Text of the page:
Two key legislators said Thursday that the Utah Transit Authority Board is fibbing or just flat out wrong with its claims that a new law requires the agency to fire its president and CEO, Jerry Benson.
“I find it perplexing for them to say we are forcing him out through this bill. That is not correct,” said Sen. Wayne Harper, R-Taylorsville, sponsor of SB136 that restructures the transit agency.
Rep. Mike Schultz, R-Hooper, the House sponsor of the bill, said he and Harper had told the agency “for months, and really from Day One” that the law would allow Benson to continue for at least several more months in his job.
The lawmakers aired their criticisms a day after the UTA Board on Wednesday announced it is terminating Benson effective May 7, just before SB136 takes effect. Board members said a close reading of the new law restructuring UTA shows the agency cannot employ a president, CEO or general manager once it takes effect — and Benson holds all of those titles.
The law also will replace UTA’s 16-member, part-time board with three full-time trustees appointed by Gov. Gary Herbert effective Nov. 1 or earlier. That new board will then be able to hire a new executive director to guide the agency.
But Harper and Schultz say the law allows hiring an interim director until the new board chooses a permanent one — and they told UTA they figured and hoped that Benson would take that role.
“The only thing that changes is the name” of the job from president and CEO to interim executive director, Schultz said. “The duties did not change in any substantive way…. We set it up so everything could stay the same through this transition period, then the new board would decide what they want to do.”
Harper said that should not be a surprise to UTA, and he cannot figure why it made contrary claims.
“In a meeting as recently as three weeks ago, I communicated directly to Jerry Benson and a couple others in the room my desire for him to stay on because he’s an invaluable resource needed through this transition,” Harper said.
In response to the assertions by Harper and Schultz, UTA provided a written statement saying “the board took its action yesterday because, according to the language in SB136, the president/CEO position is dissolved on May 8.”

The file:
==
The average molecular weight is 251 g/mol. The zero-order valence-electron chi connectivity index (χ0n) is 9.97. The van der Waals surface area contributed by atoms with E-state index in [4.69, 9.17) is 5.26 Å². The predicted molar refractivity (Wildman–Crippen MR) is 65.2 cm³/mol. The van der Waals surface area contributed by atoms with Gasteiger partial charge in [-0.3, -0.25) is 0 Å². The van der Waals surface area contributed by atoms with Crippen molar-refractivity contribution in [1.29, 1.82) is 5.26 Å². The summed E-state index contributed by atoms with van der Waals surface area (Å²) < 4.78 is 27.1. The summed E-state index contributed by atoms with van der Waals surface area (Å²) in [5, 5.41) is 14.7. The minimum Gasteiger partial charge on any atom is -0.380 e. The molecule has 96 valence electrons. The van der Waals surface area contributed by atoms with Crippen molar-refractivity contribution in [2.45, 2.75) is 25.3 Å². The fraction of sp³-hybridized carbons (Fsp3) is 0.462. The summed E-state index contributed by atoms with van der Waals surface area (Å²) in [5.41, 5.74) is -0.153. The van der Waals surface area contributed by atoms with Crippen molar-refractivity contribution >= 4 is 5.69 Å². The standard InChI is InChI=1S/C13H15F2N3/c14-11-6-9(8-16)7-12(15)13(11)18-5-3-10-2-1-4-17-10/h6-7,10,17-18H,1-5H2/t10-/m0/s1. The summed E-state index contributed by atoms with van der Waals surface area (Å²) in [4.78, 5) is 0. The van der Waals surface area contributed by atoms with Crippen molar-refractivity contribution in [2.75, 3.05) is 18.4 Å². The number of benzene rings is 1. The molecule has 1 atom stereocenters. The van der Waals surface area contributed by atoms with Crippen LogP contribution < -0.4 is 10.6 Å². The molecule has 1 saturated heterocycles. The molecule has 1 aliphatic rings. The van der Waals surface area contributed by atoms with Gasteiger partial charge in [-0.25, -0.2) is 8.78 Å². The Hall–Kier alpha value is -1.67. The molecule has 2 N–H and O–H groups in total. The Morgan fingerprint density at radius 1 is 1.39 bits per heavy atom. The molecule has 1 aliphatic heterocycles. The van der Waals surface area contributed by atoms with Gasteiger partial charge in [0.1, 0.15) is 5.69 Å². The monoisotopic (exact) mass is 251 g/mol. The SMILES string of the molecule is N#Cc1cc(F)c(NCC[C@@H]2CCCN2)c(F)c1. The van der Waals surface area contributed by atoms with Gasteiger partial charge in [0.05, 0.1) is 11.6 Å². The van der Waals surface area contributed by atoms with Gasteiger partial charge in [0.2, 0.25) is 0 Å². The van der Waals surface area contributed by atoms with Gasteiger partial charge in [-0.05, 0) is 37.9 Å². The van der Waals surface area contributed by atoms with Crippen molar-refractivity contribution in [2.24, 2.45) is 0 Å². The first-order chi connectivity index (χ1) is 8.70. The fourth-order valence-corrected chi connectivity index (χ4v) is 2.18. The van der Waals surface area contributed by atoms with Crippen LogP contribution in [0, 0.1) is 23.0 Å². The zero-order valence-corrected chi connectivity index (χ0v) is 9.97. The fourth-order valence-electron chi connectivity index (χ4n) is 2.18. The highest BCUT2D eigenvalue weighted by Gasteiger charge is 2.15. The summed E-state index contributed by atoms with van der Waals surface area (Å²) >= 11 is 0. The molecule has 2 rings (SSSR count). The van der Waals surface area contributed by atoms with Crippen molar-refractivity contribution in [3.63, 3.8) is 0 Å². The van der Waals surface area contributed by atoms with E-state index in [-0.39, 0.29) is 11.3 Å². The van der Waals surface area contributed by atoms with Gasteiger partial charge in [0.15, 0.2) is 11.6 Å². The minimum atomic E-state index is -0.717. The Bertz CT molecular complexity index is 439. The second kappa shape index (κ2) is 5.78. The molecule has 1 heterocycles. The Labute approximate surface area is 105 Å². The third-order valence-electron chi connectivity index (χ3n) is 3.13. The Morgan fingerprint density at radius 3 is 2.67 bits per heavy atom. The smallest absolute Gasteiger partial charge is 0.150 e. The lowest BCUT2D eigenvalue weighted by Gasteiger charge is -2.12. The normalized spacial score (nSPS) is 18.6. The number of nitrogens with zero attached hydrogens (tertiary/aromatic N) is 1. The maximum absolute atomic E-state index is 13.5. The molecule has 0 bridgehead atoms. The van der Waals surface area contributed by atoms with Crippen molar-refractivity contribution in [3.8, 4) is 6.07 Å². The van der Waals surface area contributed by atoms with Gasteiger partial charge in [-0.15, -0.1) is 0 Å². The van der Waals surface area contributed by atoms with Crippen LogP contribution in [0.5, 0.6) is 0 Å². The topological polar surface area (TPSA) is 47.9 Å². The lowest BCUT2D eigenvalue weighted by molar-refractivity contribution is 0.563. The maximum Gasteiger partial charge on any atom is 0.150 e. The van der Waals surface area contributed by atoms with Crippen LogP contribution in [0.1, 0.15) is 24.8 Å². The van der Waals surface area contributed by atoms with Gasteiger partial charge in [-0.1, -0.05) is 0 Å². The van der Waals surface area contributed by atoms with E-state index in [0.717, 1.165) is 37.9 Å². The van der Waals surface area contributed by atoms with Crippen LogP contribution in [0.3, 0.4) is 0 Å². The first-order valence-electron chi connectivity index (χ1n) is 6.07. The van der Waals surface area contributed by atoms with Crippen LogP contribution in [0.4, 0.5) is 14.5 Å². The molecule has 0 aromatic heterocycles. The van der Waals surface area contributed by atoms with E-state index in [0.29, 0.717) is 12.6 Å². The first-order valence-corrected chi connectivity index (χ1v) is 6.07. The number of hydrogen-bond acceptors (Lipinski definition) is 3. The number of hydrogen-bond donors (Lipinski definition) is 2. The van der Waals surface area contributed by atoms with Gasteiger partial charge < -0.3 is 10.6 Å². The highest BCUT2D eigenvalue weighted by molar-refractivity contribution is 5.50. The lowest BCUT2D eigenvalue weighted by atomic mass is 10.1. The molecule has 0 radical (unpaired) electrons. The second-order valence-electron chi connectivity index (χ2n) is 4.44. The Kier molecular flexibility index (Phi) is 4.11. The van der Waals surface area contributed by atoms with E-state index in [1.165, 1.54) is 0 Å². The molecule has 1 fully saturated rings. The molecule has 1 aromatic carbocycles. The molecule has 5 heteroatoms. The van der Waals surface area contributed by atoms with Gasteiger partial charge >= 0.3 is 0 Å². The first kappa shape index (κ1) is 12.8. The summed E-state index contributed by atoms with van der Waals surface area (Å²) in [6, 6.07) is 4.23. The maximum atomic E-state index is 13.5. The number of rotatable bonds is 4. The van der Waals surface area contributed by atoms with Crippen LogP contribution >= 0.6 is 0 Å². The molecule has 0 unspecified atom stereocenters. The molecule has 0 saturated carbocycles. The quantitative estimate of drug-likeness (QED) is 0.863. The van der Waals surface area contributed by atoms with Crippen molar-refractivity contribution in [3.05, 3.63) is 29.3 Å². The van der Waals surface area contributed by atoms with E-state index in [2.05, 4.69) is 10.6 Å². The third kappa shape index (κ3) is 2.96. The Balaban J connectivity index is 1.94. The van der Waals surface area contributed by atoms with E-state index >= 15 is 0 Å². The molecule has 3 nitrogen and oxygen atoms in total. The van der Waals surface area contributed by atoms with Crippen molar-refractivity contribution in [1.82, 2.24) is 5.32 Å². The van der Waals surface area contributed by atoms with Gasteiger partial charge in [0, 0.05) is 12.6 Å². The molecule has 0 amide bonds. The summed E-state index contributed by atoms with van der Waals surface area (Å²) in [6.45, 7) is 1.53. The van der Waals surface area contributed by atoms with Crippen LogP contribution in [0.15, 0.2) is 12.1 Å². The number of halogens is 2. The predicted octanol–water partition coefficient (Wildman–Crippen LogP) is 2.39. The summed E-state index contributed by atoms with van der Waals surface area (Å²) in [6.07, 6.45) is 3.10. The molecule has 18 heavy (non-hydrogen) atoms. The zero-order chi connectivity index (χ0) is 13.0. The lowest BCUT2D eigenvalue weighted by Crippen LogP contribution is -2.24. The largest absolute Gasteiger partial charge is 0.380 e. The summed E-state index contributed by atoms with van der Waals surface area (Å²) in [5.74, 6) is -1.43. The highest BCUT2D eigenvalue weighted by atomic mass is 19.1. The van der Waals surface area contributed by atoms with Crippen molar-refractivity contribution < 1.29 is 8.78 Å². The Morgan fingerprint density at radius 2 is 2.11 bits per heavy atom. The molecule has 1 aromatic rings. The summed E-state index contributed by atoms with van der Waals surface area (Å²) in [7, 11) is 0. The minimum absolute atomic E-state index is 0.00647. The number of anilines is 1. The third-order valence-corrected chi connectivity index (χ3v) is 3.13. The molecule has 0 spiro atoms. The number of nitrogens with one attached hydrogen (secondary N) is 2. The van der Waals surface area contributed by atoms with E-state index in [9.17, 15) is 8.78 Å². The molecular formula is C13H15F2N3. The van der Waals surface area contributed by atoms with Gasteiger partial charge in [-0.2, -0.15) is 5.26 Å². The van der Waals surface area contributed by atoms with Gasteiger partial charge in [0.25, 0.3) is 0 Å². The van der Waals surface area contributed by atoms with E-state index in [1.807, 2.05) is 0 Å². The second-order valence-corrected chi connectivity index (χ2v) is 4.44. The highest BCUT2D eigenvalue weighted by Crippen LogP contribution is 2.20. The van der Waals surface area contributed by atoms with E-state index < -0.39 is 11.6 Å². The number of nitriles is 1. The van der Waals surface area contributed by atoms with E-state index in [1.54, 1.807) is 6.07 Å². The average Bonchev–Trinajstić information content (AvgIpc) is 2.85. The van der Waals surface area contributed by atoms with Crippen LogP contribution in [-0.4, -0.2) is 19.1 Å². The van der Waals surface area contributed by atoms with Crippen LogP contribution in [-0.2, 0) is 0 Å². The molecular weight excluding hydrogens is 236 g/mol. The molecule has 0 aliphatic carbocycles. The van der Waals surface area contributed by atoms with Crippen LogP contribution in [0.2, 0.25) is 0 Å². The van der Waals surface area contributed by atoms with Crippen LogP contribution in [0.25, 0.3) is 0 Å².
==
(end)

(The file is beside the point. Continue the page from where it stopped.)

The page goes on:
It added, “It’s possible that Jerry could have remained as interim executive director. But the executive director’s responsibilities and authority (reduced authority, executive team now reports to the board, etc.) are very different” from the job now.
“Taking all of this into consideration, the Board of Trustees and Jerry mutually agreed that this was the best course of action to clear the slate for new leadership to move the agency forward,” the board statement said.
Harper and Schultz questioned why UTA would make what they say are false or misleading claims — and for a time questioned if Benson’s contract might give him a more lucrative severance if he were terminated “without cause” than if he merely retired or quit.
UTA said that is not the case, and provided a copy of Benson’s 2016 contract. It gives him nine months of severance when he leaves for any reason — unless fired “for cause” or in the case of death.
In 2017 Benson received $376,000 in compensation for the full year — $238,169 in wages, $35,812 in paid leave and $102,023 in benefits.
Schultz was critical not only of the decision to terminate Benson, but of the way it was done.
The UTA Board called a special meeting for Wednesday — but Benson’s employment status was not openly on the agenda, although it said a closed session was scheduled. Benson’s termination agreement was discussed behind closed doors, and voted on afterward.
Based on statements UTA issued later, Schultz said he worries the Board approved Benson’s severance agreement based on the belief that SB136 forces firing him “and that’s just not accurate.” He also said he worried the board was pressured into quick action without time for it and the public to review details at length.
“This is exactly the sort of thing we tried to stop from happening” with the bill restructuring UTA, Schultz said.
SB136 was passed because of a variety of scandals and controversies through the years, including secretive actions and meetings by the board in the past.
High executive pay at UTA has been criticized in state audits, as were extensive international travel for past executives and sweetheart deals for developers building near rail stations.
UTA and prosecutors announced a year ago that the transit agency was given immunity in an ongoing federal probe into former officials — including scrutiny of its real-estate deals. UTA agreed to submit to several years of federal oversight and pledged cooperation with investigators.